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Rhizophora mangle, Red Mangrove

Natalia Medina Irizarry and Michael Andreu


Rhizophoraceae is the family of flowering trees and shrubs distributed along the intertidal zone within subtropical and tropical regions.


The genus name, Rhizophora, is the combination of the Greek terms rhiza, as in root, and phoros, as in bearing (Austin 2004). The genus is referencing the aerial roots of the red mangrove.

Specific epithet

The species name, mangle, translates to thicket in Spanish.

Common Name

Red Mangrove

The origins of the term "mangrove" are disputed among both scholars and laypersons. Some assign the origin to the Malaysian term for the trees: mangi-mangi. Others believe that it originates from the Spanish term mangle or "thicket," first used by Gonzalo Fernández de Oviedo y Valdés in 1535 A.D. to describe the tangled thicket of branches and roots mangroves form as they grow along shorelines. The “red” in red mangrove is said to come from the bright red color of the wood under the bark and the reddish color of the prop roots.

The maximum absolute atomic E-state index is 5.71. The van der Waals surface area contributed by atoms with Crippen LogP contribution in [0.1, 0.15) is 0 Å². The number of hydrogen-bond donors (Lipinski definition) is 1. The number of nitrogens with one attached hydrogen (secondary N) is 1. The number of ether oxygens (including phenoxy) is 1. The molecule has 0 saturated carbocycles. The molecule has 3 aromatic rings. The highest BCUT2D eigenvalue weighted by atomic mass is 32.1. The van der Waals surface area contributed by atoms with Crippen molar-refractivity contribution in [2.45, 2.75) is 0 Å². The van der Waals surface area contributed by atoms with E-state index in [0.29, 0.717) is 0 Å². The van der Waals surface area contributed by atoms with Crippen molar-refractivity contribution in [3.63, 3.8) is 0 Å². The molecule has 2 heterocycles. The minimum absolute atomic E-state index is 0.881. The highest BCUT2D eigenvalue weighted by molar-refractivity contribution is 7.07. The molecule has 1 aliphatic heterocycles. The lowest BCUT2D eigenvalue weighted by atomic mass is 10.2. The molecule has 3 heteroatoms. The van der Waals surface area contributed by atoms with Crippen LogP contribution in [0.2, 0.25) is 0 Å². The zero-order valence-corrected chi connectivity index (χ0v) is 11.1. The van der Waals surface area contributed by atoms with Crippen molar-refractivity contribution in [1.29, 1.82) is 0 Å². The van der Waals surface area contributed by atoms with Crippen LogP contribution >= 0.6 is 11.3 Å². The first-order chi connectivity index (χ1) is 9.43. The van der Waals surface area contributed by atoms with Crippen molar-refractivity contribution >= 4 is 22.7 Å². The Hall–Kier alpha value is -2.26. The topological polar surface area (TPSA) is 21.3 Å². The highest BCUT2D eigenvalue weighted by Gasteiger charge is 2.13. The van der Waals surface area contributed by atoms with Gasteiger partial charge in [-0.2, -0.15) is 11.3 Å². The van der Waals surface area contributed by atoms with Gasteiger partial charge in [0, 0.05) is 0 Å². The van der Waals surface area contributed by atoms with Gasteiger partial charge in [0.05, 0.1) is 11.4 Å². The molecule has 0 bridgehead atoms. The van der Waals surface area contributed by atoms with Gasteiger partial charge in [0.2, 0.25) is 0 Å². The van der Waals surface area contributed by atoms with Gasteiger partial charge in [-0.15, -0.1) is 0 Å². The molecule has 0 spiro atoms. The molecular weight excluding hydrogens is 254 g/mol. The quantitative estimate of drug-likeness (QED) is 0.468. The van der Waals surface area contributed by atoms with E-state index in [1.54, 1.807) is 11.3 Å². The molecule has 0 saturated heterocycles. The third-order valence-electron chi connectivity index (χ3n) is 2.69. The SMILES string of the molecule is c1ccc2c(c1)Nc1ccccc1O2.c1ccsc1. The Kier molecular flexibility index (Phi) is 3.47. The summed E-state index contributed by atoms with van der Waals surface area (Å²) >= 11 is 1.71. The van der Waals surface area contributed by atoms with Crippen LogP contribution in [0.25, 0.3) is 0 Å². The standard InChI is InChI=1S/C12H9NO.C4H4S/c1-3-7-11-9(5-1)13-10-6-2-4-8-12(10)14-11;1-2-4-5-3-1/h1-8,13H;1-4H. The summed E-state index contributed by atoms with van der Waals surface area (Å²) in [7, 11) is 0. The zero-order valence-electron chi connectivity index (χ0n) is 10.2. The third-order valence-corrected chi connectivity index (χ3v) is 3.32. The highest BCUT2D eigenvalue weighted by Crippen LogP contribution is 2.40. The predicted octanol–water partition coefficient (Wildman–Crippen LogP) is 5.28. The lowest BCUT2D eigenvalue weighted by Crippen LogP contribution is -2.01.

Red mangrove is a salt-tolerant, small-to-medium sized evergreen tree restricted to coastal areas along the southern portions of North America, the Caribbean as well as Central America and tropical West Africa (Figure 1). In Florida, it is found as far north as Levy County on the Gulf coast and St. Johns County on the Atlantic coast as they are sensitive to freezing conditions. Monospecific forests of red mangroves often form on coastal islands, shores, lagoons, creeks, and rivers where the water is saline or brackish. Farther inland, in freshwater areas, red mangroves will grow alongside other mangrove species creating a mixed mangrove forest of red, black mangrove (Avicennia germinans) and white mangrove (Laguncularia racemosa).

Rhizophora mangle native distribution in North America. Not shown in map: Rhizophora mangle is native to the Caribbean islands, tropical and subtropical regions of South America, and West Africa while invasive in Hawaii.